At a press conference in Tokyo on November 20th, scientists that support the ILC stressed how important it is that the project be realized. They also urged that the Science Council of Japan’s ILC Committee make a course change in their wary deliberations of the ILC. When asked by a reporter about sharing the huge cost burden internationally, they asked for understanding: “Informal deliberations have been taking place among scientists, and formal negotiations will start once the government makes its decision.” Eyes are now on a response from the ILC Committee.
Attending the press conference were Atsuto Suzuki (President of Iwate Prefectural University), Satoru Yamashita (Specially-appointed professor of the International Center for Elementary Particle Physics of the University of Tokyo), Kiyotomo Kawagoe (professor at Kyushu University’s Faculty of Sciences), Yasuhiro Okada (executive director at KEK), and Kunihisa Yamura (Chair of the Federation of Iwate Chambers of Commerce and the Iwate ILC Promotion Council).
Chair Yamura said, “There is a focus on the negative in the ILC Committee’s draft. Economic effects from the ILC will show up in how it develops the region and how it cultivates human resources. We will work even harder to prepare to receive the project, extract a variety of advantageous effects, and contribute to Japan and the world.”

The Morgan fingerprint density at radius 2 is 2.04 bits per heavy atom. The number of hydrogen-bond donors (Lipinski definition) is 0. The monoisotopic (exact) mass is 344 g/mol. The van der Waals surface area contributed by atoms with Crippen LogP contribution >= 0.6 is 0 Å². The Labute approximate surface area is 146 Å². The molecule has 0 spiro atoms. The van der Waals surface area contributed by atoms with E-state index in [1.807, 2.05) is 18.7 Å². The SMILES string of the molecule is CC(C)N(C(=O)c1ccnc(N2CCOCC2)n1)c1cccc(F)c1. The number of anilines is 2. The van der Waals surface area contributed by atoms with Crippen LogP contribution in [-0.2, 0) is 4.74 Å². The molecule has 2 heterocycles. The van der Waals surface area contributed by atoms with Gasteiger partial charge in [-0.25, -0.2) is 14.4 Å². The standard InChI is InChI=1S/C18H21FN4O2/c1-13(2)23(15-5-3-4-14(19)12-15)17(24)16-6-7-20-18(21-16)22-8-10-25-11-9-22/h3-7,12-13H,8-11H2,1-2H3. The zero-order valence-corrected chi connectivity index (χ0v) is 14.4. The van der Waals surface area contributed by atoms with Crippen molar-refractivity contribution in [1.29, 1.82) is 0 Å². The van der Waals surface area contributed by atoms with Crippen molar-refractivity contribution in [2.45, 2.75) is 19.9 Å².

In response to the ILC Committee’s claim that there was “no outlook” of international cost-sharing, Prof. Yamashita said, “Within scientists’ informal plan for cost-sharing, Japan’s share of the costs is around half.” He asked for understanding: “After the national government starts formal deliberations and after they make a decision, international negotiations will start. After that point, if conditions don’t become favorable regarding cost-sharing and other matters, then Japan can back out of the project.”
Prof. Kawagoe spoke about how they were talking about the ILC to various fields of the scientific community. “We have held many seminars for students and researchers. We will continue to do this and other things to encourage dialogue with other scientific fields, and we will work our hardest to ensure that we can get a mutual understanding.”